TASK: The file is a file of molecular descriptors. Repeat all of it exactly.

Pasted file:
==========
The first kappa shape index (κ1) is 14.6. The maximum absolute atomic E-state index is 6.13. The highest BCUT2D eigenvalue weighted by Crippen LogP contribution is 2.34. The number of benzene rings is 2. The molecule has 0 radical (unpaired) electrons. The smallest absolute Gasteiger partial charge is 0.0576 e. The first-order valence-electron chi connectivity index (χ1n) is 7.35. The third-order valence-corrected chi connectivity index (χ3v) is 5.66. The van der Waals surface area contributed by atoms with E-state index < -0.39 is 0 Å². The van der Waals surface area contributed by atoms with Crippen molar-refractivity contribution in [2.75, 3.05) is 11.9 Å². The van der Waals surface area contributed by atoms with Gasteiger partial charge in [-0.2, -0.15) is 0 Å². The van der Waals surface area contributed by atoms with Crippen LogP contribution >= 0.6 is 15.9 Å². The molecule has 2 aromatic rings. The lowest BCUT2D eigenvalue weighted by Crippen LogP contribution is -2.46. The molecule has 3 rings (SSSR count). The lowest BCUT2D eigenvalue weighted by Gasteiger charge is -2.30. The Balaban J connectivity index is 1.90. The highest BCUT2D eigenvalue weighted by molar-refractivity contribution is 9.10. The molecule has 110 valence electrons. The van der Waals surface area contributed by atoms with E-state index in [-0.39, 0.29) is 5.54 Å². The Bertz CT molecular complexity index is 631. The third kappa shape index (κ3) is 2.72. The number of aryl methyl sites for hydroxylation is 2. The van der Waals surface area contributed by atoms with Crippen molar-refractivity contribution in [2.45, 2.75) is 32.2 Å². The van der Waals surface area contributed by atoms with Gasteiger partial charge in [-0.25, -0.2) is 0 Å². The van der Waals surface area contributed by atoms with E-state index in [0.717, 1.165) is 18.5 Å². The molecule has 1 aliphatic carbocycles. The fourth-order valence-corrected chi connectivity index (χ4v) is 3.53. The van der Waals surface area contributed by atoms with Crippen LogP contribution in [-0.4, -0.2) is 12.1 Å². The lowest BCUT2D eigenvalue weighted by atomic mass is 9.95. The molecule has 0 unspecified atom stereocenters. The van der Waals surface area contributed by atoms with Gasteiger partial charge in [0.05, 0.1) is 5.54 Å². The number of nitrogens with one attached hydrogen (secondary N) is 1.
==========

The first kappa shape index (κ1) is 14.6. The maximum absolute atomic E-state index is 6.13. The highest BCUT2D eigenvalue weighted by Crippen LogP contribution is 2.34. The number of benzene rings is 2. The molecule has 0 radical (unpaired) electrons. The smallest absolute Gasteiger partial charge is 0.0576 e. The first-order valence-electron chi connectivity index (χ1n) is 7.35. The third-order valence-corrected chi connectivity index (χ3v) is 5.66. The van der Waals surface area contributed by atoms with E-state index < -0.39 is 0 Å². The van der Waals surface area contributed by atoms with Crippen molar-refractivity contribution in [2.75, 3.05) is 11.9 Å². The van der Waals surface area contributed by atoms with Gasteiger partial charge in [-0.2, -0.15) is 0 Å². The van der Waals surface area contributed by atoms with Crippen LogP contribution >= 0.6 is 15.9 Å². The molecule has 2 aromatic rings. The lowest BCUT2D eigenvalue weighted by Crippen LogP contribution is -2.46. The molecule has 3 rings (SSSR count). The lowest BCUT2D eigenvalue weighted by Gasteiger charge is -2.30. The Balaban J connectivity index is 1.90. The highest BCUT2D eigenvalue weighted by molar-refractivity contribution is 9.10. The molecule has 110 valence electrons. The van der Waals surface area contributed by atoms with E-state index in [-0.39, 0.29) is 5.54 Å². The Bertz CT molecular complexity index is 631. The third kappa shape index (κ3) is 2.72. The number of aryl methyl sites for hydroxylation is 2. The van der Waals surface area contributed by atoms with Crippen molar-refractivity contribution in [2.45, 2.75) is 32.2 Å². The van der Waals surface area contributed by atoms with Gasteiger partial charge in [-0.25, -0.2) is 0 Å². The van der Waals surface area contributed by atoms with E-state index in [0.717, 1.165) is 18.5 Å². The molecule has 1 aliphatic carbocycles. The fourth-order valence-corrected chi connectivity index (χ4v) is 3.53. The van der Waals surface area contributed by atoms with Crippen LogP contribution in [-0.4, -0.2) is 12.1 Å². The lowest BCUT2D eigenvalue weighted by atomic mass is 9.95. The molecule has 0 unspecified atom stereocenters. The van der Waals surface area contributed by atoms with Gasteiger partial charge in [0.05, 0.1) is 5.54 Å². The number of nitrogens with one attached hydrogen (secondary N) is 1.